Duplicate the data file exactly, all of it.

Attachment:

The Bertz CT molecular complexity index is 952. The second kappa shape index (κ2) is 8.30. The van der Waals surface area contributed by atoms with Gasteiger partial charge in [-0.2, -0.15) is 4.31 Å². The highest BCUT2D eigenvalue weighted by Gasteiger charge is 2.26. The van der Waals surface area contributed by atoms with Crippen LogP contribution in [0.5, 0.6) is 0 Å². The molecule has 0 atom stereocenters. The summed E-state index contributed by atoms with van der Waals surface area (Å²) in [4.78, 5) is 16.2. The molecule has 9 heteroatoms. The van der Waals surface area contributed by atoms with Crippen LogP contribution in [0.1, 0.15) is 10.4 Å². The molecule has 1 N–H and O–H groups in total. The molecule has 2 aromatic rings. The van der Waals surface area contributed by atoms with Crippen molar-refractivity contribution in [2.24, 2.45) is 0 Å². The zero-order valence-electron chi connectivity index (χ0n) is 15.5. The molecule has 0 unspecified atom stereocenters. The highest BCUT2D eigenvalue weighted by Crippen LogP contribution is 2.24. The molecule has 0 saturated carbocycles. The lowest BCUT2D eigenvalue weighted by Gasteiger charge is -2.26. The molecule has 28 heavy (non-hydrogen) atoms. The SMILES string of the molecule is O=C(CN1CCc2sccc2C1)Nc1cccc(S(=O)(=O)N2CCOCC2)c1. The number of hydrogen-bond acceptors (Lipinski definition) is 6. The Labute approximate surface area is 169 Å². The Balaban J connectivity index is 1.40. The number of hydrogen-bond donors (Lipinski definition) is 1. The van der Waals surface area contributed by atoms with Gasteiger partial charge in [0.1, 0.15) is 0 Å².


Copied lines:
The Bertz CT molecular complexity index is 952. The second kappa shape index (κ2) is 8.30. The van der Waals surface area contributed by atoms with Gasteiger partial charge in [-0.2, -0.15) is 4.31 Å². The highest BCUT2D eigenvalue weighted by Gasteiger charge is 2.26. The van der Waals surface area contributed by atoms with Crippen LogP contribution in [0.5, 0.6) is 0 Å². The molecule has 0 atom stereocenters. The summed E-state index contributed by atoms with van der Waals surface area (Å²) in [4.78, 5) is 16.2. The molecule has 9 heteroatoms. The van der Waals surface area contributed by atoms with Crippen LogP contribution in [0.1, 0.15) is 10.4 Å². The molecule has 1 N–H and O–H groups in total. The molecule has 2 aromatic rings. The van der Waals surface area contributed by atoms with Crippen molar-refractivity contribution in [2.24, 2.45) is 0 Å². The zero-order valence-electron chi connectivity index (χ0n) is 15.5. The molecule has 0 unspecified atom stereocenters. The highest BCUT2D eigenvalue weighted by Crippen LogP contribution is 2.24. The molecule has 0 saturated carbocycles. The lowest BCUT2D eigenvalue weighted by Gasteiger charge is -2.26. The molecule has 28 heavy (non-hydrogen) atoms. The SMILES string of the molecule is O=C(CN1CCc2sccc2C1)Nc1cccc(S(=O)(=O)N2CCOCC2)c1. The number of hydrogen-bond acceptors (Lipinski definition) is 6. The Labute approximate surface area is 169 Å². The Balaban J connectivity index is 1.40. The number of hydrogen-bond donors (Lipinski definition) is 1. The van der Waals surface area contributed by atoms with Gasteiger partial charge in [0.1, 0.15) is 0 Å².